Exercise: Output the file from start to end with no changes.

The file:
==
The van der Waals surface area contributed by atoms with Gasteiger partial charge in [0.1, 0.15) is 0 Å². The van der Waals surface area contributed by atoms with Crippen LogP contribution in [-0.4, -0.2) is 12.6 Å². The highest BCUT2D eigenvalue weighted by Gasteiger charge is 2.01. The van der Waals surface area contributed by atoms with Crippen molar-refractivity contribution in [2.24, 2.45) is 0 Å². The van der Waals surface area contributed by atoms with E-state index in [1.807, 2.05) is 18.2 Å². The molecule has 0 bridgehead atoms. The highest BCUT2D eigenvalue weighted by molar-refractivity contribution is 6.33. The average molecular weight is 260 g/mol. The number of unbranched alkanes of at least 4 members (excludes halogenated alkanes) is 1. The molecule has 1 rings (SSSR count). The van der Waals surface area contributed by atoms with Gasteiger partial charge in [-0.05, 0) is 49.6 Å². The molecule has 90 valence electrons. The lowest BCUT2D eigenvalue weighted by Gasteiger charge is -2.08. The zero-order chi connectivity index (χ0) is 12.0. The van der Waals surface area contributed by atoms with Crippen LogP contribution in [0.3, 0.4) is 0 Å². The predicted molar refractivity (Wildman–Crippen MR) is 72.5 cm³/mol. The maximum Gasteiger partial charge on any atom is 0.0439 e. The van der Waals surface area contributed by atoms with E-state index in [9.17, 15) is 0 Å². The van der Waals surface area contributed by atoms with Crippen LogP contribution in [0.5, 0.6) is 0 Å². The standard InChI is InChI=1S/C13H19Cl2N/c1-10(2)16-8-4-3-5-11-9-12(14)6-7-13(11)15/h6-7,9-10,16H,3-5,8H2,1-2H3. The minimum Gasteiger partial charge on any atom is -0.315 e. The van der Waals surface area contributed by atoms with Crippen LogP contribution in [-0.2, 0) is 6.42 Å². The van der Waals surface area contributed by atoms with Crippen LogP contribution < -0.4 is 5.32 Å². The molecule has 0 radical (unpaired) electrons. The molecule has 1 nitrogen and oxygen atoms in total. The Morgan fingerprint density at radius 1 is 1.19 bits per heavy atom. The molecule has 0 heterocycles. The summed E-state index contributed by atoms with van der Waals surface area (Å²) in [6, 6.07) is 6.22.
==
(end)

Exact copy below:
The van der Waals surface area contributed by atoms with Gasteiger partial charge in [0.1, 0.15) is 0 Å². The van der Waals surface area contributed by atoms with Crippen LogP contribution in [-0.4, -0.2) is 12.6 Å². The highest BCUT2D eigenvalue weighted by Gasteiger charge is 2.01. The van der Waals surface area contributed by atoms with Crippen molar-refractivity contribution in [2.24, 2.45) is 0 Å². The van der Waals surface area contributed by atoms with E-state index in [1.807, 2.05) is 18.2 Å². The molecule has 0 bridgehead atoms. The highest BCUT2D eigenvalue weighted by molar-refractivity contribution is 6.33. The average molecular weight is 260 g/mol. The number of unbranched alkanes of at least 4 members (excludes halogenated alkanes) is 1. The molecule has 1 rings (SSSR count). The van der Waals surface area contributed by atoms with Gasteiger partial charge in [-0.05, 0) is 49.6 Å². The molecule has 90 valence electrons. The lowest BCUT2D eigenvalue weighted by Gasteiger charge is -2.08. The zero-order chi connectivity index (χ0) is 12.0. The van der Waals surface area contributed by atoms with Crippen LogP contribution in [0.3, 0.4) is 0 Å². The predicted molar refractivity (Wildman–Crippen MR) is 72.5 cm³/mol. The maximum Gasteiger partial charge on any atom is 0.0439 e. The van der Waals surface area contributed by atoms with E-state index in [9.17, 15) is 0 Å². The van der Waals surface area contributed by atoms with Crippen LogP contribution in [0.5, 0.6) is 0 Å². The standard InChI is InChI=1S/C13H19Cl2N/c1-10(2)16-8-4-3-5-11-9-12(14)6-7-13(11)15/h6-7,9-10,16H,3-5,8H2,1-2H3. The minimum Gasteiger partial charge on any atom is -0.315 e. The van der Waals surface area contributed by atoms with Crippen LogP contribution in [-0.2, 0) is 6.42 Å². The van der Waals surface area contributed by atoms with Crippen LogP contribution < -0.4 is 5.32 Å². The molecule has 0 radical (unpaired) electrons. The molecule has 1 nitrogen and oxygen atoms in total. The Morgan fingerprint density at radius 1 is 1.19 bits per heavy atom. The molecule has 0 heterocycles. The summed E-state index contributed by atoms with van der Waals surface area (Å²) in [6, 6.07) is 6.22.